The baby fell out onto the bed with no one was there to catch the baby right away. Everyone was in shock! They found out they had a baby boy, born at 10:25, just under 4 hours after water broke. Lots of tests were done since their baby was early and and he had jaundice but nothing super serious and they were able to go home after 3 days in the hospital.
Daniela’s doula told her after the birth that this was the first time in her hundreds of births that nurses had treated a couple the way they had been treated which led them to send in a complaint.
Daniela Hoag Bio
Daniela is 29 years old and has been married for two years to her husband. They both work in the tech industry and live in downtown Seattle. They have a 7 month old baby boy and a husky fur baby. @swaggy__dannyb
Atlas Birth in Seattle – Louis Perez doula
Diaphragmatic Breathing – Hannah Bower course on breathing
The Birth Hour podcast
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During her first pregnancy, Ashley planned for an unmedicated hospital birth at her hospital’s natural birthing center. Ashley only has one kidney as a result of a Wilms tumor at birth and received close monitoring for pre-eclampsia due to gestational hypertension. She was induced at 39 weeks, 5 days due to consistently high blood pressure readings. She was induced with Pitocin and labored well for 15 hours with the support of her husband and doula. Her water broke on its own around hour 8. She didn’t know her son was posterior, which caused the nurses to be unable to successfully monitor his heart rate with the traditional monitor. After 3 failed attempts to place an internal monitor, the OB on call required Ashley to labor in the hospital bed. At that point, she requested an epidural after learning she was only 4-5cm.
Labor progressed fairly quickly at that point and she was ready to push around 3pm. During this time, the OB on call was rushing back and forth between Ashley’s room and the ER. Another patient of the practice had come in with an ectopic pregnancy and needed emergency surgery. This was rather chaotic and most of the 2.5 hours spent pushing was with the nurses and her doula. Due to his posterior position and the epidural wearing off, Ashley experienced excruciating pain during transition and pushing.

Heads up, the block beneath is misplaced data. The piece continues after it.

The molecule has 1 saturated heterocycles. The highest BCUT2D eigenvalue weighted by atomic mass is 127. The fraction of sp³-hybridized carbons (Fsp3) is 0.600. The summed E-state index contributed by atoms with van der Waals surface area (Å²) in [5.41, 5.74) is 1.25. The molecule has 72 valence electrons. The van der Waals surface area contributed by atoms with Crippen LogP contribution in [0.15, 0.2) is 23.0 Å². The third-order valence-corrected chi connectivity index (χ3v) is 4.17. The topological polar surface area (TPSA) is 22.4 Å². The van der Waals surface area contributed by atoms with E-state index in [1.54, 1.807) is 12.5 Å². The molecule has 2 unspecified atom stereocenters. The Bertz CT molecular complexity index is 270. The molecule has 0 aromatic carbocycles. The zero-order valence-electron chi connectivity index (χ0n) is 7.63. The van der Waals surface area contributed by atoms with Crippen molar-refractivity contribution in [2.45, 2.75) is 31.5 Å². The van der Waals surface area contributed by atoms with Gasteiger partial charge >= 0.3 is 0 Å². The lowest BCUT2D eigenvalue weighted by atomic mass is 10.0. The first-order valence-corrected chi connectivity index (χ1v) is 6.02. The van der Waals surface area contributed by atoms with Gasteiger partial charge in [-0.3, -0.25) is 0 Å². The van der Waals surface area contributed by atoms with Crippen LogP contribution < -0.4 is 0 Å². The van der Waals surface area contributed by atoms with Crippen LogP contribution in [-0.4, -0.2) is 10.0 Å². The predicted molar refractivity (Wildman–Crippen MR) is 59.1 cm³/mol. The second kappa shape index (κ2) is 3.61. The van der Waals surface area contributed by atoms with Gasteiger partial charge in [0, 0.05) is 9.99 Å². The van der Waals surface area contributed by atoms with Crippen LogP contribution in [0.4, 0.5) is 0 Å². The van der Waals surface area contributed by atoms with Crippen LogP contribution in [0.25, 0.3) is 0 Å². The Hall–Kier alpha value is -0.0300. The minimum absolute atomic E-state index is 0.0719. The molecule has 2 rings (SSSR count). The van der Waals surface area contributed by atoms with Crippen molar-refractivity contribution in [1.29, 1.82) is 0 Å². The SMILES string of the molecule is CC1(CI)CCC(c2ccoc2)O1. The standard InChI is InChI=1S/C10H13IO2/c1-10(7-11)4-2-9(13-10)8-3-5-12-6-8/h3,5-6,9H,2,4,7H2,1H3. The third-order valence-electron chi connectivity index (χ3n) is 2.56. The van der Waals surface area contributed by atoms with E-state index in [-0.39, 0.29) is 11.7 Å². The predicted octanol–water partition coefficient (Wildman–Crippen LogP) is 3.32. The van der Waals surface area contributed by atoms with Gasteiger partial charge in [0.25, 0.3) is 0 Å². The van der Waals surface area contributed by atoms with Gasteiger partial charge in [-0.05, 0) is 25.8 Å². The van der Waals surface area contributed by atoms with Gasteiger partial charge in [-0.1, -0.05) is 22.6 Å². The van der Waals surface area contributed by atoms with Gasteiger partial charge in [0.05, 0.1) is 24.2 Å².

Because the OB on call ended up in emergency surgery, her OB rushed in from her home an hour away to come deliver her baby. The nurses didn’t think her OB would make it in time, so they called an attending and resident in to deliver Ben. They attending didn’t think Ashley could deliver the baby without help, so she received an episiotomy without her consent from the attending as her OB ran into the room. The baby was crowning at that point and he was delivered quite quickly. The resident nearly dropped her son as he was delivered. Ben was born at 8 lbs 4oz. Ashley lost as significant amount of blood and had to have retained placenta extracted manually. She also tore in addition to the episiotomy.
Ashley had a pretty rough recovery from the episiotomy and tears. Benjamin struggled to gain weight in the first few weeks home from the hospital. He was diagnosed with a lip and tongue tie when he was 2.5 weeks old. Ashley struggled with breastfeeding throughout the first year. We were blessed by donor milk and nursed until Ben was 14 months old. Between his traumatic birth and their breastfeeding struggles, Ashley waited until Ben was almost 4 to get pregnant again.
Ashley’s Second Birth
Ashley got pregnant with Cara in September 2019. The pregnancy was pretty similar to Ben’s with blood pressure issues, but nothing terribly concerning. We went into quarantine as Ashley neared the 3rd trimester. She feared her husband and doula wouldn’t be able to join her for delivery as many hospitals restricted visitors. She shared her concerns on Bryn’s zoom calls and received immense support from the Birth Hour community. Protocols changed regularly, but she was able to have her husband and doula attend Cara’s birth due to executive orders signed by New York’s governor. Ashley was induced again at 38 weeks 2 days for high blood pressure.